Brâncuşi, who was not necessarily amenable to meeting another young artist ended up accepting Antonovici as a studio assistant from 1947-1951. Working in Brâncuşi’s studio at 11 Impasse Ronsin changed Antonovici’s outlook on life and art and he was also fortunate to continue making his own sculptures during the four-year period. Brâncuşi required no less than perfection in craftsmanship from any artist honored to work in his studio, and Antonovici proved worthy to the Maestro. They also shared a bond due to commonalities in their peasant upbringing in Romania and their mystical view of nature related to folklore. Brâncuşi taught Antonovici how to forge and make tools for sculpting, which were better and longer lasting than any store-bought tools. Antonovici wrote about Brâncuşi: “He creates like a God. He commands like a King. He works like a slave.”
Antonovici moved to the United States from Paris in 1953 via Canada and shortly thereafter won a competition in NYC which allowed him to create a marble bas-relief sculpture of Bishop William Manning’s tomb cover at St. John the Divine Cathedral, weighing three tons of Carrara marble. This commission resulted in the award of a lifetime artist studio in the basement of the cathedral. In 1960 through Romany Marie, an emblematic personality of the bohemian NYC scene, active in the promotion of Brâncuşi, he met many cultural luminaries of the time. During this period, he continued to work on his beloved series of Owls but also created figurative and ecumenical works; he sculpted classical busts including Voltaire, Beethoven, de Gaulle, Ciprian Porumbescu (Romanian composer), Brâncuşi, Homer, Moses and Dalí.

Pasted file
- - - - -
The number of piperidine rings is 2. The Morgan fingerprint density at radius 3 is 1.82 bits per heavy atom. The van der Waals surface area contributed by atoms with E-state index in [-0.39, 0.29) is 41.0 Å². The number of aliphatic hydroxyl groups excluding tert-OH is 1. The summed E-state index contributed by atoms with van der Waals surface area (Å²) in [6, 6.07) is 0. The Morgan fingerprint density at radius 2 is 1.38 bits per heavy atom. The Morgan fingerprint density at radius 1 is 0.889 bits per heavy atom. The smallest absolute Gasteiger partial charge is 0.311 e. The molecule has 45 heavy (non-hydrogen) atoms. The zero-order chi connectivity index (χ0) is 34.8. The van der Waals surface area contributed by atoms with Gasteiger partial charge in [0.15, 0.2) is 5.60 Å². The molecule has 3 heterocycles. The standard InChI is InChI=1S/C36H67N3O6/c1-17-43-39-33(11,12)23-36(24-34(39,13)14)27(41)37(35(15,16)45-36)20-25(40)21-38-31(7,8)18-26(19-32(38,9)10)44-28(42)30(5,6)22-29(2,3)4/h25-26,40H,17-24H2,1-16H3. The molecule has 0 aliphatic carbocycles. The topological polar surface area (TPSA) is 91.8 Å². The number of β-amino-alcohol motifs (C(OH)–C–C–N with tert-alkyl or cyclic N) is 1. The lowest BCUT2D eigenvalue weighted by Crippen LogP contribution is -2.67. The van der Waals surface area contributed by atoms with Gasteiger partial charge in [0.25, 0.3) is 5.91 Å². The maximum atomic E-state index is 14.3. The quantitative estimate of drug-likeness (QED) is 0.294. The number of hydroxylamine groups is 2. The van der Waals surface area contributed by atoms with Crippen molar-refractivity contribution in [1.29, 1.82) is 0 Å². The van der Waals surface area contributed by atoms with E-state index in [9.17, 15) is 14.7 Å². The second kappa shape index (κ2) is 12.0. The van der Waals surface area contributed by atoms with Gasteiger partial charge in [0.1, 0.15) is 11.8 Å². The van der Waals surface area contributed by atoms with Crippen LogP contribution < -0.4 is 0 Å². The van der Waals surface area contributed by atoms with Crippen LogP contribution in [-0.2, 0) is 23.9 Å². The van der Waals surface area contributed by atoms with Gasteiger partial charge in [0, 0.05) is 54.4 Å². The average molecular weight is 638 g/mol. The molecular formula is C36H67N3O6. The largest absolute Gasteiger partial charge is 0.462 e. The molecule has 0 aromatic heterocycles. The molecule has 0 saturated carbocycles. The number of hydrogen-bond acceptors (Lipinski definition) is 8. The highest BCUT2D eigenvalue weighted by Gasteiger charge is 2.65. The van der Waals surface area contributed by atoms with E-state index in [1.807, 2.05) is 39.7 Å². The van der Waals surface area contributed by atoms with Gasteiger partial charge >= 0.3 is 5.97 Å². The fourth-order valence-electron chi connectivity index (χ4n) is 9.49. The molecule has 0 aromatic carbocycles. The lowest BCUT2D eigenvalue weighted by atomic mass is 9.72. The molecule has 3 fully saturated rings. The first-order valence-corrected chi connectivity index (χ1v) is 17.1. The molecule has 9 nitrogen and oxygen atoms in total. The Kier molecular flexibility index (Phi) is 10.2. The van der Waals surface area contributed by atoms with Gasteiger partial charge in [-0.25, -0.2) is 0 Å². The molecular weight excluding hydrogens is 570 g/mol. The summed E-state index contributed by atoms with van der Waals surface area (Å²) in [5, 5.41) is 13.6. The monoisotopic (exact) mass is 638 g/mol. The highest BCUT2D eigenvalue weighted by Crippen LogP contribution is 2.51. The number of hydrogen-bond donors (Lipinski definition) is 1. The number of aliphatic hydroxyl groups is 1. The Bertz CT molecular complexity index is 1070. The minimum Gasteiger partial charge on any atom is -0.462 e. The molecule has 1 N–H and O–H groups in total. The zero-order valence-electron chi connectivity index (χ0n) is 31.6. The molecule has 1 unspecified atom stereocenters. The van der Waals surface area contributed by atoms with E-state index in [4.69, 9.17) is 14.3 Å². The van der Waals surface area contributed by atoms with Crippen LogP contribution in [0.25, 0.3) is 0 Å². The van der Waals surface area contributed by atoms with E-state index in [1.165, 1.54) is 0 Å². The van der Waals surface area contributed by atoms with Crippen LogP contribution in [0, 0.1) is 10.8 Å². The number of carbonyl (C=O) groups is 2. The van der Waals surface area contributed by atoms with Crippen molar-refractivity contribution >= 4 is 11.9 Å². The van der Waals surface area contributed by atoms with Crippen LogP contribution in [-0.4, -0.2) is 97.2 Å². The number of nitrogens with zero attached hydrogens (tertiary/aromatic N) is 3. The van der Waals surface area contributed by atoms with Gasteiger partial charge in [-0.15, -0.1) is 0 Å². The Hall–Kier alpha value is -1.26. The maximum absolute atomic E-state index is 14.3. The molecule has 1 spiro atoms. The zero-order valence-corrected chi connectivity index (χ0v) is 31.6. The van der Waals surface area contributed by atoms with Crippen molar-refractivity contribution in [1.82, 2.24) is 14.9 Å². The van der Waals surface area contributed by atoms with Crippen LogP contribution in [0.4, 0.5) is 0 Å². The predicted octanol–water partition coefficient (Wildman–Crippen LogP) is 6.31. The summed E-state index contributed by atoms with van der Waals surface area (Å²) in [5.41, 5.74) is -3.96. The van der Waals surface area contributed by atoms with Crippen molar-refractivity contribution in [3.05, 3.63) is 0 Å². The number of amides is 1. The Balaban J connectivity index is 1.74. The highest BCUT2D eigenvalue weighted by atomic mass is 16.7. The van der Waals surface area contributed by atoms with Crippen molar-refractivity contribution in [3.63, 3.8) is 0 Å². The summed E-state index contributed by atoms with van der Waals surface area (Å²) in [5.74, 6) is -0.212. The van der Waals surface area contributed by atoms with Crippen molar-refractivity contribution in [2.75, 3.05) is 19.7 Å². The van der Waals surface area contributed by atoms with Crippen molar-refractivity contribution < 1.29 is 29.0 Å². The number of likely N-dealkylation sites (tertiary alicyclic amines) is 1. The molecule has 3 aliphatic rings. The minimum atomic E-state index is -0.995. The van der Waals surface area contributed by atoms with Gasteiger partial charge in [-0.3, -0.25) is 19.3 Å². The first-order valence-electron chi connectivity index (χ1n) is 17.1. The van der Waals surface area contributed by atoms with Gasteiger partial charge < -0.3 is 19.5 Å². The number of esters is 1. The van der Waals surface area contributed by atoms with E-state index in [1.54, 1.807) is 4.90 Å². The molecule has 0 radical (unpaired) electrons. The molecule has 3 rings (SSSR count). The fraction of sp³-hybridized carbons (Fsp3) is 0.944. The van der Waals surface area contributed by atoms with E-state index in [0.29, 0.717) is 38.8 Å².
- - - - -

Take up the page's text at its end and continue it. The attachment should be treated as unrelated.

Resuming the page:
With his failing health in the 1980s, the artist was paralyzed for more than a decade due to a stroke and died destitute at the age of 91 years old, on Feb. 5th, 2002, in New York City. In his studio, he left approximately 100 sculptures, from the 1940s through 1970, which a friend commented, he treated as his ‘children’ and ‘would not part with them.’ After his death, an ongoing effort was made to preserve Antonovici’s legacy and to document the work of this forgotten Modernist and natural sculptor.
During his lifetime, Antonovici participated in exhibitions in Paris from 1947, including Salon des Indépendants in 1950 and in the United States, including a solo exhibition at Corcoran Gallery of Art in 1964. He also exhibited from the 1940s-1970s in Italy, Austria, Romania, and Canada. His work was praised by numerous art critics, including Alain Bosquet, Georges Boudaille, Donelson F. Hoops and Ralph Fabri. Antonovici’s artwork is in the collection of the Kreeger Museum, Washington D.C., the White House and numerous private collections. A comprehensive book about Antonovici, 'A Sculptor on Two Continents,' was published in Romania (2011) with a history of the artist’s oeuvre and legacy in 20th century art.